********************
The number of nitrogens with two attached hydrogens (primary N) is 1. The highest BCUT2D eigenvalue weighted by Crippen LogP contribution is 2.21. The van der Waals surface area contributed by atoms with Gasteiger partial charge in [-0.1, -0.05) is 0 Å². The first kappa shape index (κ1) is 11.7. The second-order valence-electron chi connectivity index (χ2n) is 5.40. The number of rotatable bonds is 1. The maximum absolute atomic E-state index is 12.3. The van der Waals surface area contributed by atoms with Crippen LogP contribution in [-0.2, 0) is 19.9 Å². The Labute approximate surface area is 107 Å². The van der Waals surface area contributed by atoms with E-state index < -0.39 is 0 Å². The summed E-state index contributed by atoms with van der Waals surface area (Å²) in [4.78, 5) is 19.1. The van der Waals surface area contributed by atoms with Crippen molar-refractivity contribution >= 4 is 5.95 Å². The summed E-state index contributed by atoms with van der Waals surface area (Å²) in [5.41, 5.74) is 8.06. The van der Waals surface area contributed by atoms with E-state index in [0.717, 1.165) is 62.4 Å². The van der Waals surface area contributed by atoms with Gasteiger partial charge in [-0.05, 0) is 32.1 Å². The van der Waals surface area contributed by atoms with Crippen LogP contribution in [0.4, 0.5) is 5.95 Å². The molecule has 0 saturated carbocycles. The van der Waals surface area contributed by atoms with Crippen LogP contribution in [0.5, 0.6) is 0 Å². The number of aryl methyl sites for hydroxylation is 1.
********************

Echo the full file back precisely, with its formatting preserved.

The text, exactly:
The number of nitrogens with two attached hydrogens (primary N) is 1. The highest BCUT2D eigenvalue weighted by Crippen LogP contribution is 2.21. The van der Waals surface area contributed by atoms with Gasteiger partial charge in [-0.1, -0.05) is 0 Å². The first kappa shape index (κ1) is 11.7. The second-order valence-electron chi connectivity index (χ2n) is 5.40. The number of rotatable bonds is 1. The maximum absolute atomic E-state index is 12.3. The van der Waals surface area contributed by atoms with Crippen LogP contribution in [-0.2, 0) is 19.9 Å². The Labute approximate surface area is 107 Å². The van der Waals surface area contributed by atoms with E-state index < -0.39 is 0 Å². The summed E-state index contributed by atoms with van der Waals surface area (Å²) in [4.78, 5) is 19.1. The van der Waals surface area contributed by atoms with Crippen molar-refractivity contribution >= 4 is 5.95 Å². The summed E-state index contributed by atoms with van der Waals surface area (Å²) in [5.41, 5.74) is 8.06. The van der Waals surface area contributed by atoms with E-state index in [0.717, 1.165) is 62.4 Å². The van der Waals surface area contributed by atoms with Gasteiger partial charge in [-0.05, 0) is 32.1 Å². The van der Waals surface area contributed by atoms with Crippen LogP contribution in [0.4, 0.5) is 5.95 Å². The molecule has 0 saturated carbocycles. The van der Waals surface area contributed by atoms with Crippen LogP contribution in [0.5, 0.6) is 0 Å². The number of aryl methyl sites for hydroxylation is 1.